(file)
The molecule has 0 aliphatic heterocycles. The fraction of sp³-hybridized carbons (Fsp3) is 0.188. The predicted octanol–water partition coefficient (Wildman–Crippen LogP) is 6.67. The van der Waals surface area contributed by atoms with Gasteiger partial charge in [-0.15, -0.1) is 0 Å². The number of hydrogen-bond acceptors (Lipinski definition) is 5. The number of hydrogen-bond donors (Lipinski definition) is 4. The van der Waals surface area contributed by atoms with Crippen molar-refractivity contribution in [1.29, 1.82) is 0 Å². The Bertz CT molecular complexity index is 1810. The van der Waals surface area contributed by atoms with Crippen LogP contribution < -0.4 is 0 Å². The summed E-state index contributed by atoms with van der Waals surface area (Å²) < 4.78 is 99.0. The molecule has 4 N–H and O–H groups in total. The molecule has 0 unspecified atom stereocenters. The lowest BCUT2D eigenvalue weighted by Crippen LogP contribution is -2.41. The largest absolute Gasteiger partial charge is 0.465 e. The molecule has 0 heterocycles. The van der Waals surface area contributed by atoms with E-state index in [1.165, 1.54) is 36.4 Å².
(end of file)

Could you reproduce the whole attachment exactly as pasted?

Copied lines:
The molecule has 0 aliphatic heterocycles. The fraction of sp³-hybridized carbons (Fsp3) is 0.188. The predicted octanol–water partition coefficient (Wildman–Crippen LogP) is 6.67. The van der Waals surface area contributed by atoms with Gasteiger partial charge in [-0.15, -0.1) is 0 Å². The number of hydrogen-bond acceptors (Lipinski definition) is 5. The number of hydrogen-bond donors (Lipinski definition) is 4. The van der Waals surface area contributed by atoms with Crippen molar-refractivity contribution in [1.29, 1.82) is 0 Å². The Bertz CT molecular complexity index is 1810. The van der Waals surface area contributed by atoms with Crippen LogP contribution < -0.4 is 0 Å². The summed E-state index contributed by atoms with van der Waals surface area (Å²) < 4.78 is 99.0. The molecule has 4 N–H and O–H groups in total. The molecule has 0 unspecified atom stereocenters. The lowest BCUT2D eigenvalue weighted by Crippen LogP contribution is -2.41. The largest absolute Gasteiger partial charge is 0.465 e. The molecule has 0 heterocycles. The van der Waals surface area contributed by atoms with E-state index in [1.165, 1.54) is 36.4 Å².